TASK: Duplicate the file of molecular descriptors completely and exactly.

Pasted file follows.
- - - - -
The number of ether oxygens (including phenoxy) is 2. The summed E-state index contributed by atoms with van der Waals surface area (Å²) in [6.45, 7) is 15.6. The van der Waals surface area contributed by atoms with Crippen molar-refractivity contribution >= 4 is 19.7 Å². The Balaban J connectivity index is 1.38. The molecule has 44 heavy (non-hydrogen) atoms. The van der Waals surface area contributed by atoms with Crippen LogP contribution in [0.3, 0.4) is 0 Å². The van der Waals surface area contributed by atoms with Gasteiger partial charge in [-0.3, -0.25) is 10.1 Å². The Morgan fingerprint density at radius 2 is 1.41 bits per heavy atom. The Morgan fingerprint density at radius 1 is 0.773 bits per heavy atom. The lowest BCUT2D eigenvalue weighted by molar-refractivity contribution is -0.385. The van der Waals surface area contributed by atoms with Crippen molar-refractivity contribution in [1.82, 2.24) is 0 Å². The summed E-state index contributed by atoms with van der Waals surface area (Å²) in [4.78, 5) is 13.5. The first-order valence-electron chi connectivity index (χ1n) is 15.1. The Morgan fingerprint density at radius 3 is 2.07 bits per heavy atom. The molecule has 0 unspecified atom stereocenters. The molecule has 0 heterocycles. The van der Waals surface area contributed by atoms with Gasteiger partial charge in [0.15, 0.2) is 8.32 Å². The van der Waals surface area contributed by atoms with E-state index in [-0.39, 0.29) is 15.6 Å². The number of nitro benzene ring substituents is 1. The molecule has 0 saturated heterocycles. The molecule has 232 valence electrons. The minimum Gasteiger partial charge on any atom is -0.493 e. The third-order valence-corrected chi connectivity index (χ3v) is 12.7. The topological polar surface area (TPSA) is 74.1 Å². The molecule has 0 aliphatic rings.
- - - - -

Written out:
The number of ether oxygens (including phenoxy) is 2. The summed E-state index contributed by atoms with van der Waals surface area (Å²) in [6.45, 7) is 15.6. The van der Waals surface area contributed by atoms with Crippen molar-refractivity contribution >= 4 is 19.7 Å². The Balaban J connectivity index is 1.38. The molecule has 44 heavy (non-hydrogen) atoms. The van der Waals surface area contributed by atoms with Crippen LogP contribution in [0.3, 0.4) is 0 Å². The van der Waals surface area contributed by atoms with Gasteiger partial charge in [-0.3, -0.25) is 10.1 Å². The Morgan fingerprint density at radius 2 is 1.41 bits per heavy atom. The Morgan fingerprint density at radius 1 is 0.773 bits per heavy atom. The lowest BCUT2D eigenvalue weighted by molar-refractivity contribution is -0.385. The van der Waals surface area contributed by atoms with Crippen molar-refractivity contribution in [1.82, 2.24) is 0 Å². The summed E-state index contributed by atoms with van der Waals surface area (Å²) in [4.78, 5) is 13.5. The first-order valence-electron chi connectivity index (χ1n) is 15.1. The Morgan fingerprint density at radius 3 is 2.07 bits per heavy atom. The molecule has 0 unspecified atom stereocenters. The molecule has 0 heterocycles. The van der Waals surface area contributed by atoms with Gasteiger partial charge in [0.15, 0.2) is 8.32 Å². The van der Waals surface area contributed by atoms with E-state index in [-0.39, 0.29) is 15.6 Å². The number of nitro benzene ring substituents is 1. The molecule has 0 saturated heterocycles. The molecule has 232 valence electrons. The minimum Gasteiger partial charge on any atom is -0.493 e. The third-order valence-corrected chi connectivity index (χ3v) is 12.7. The topological polar surface area (TPSA) is 74.1 Å². The molecule has 0 aliphatic rings.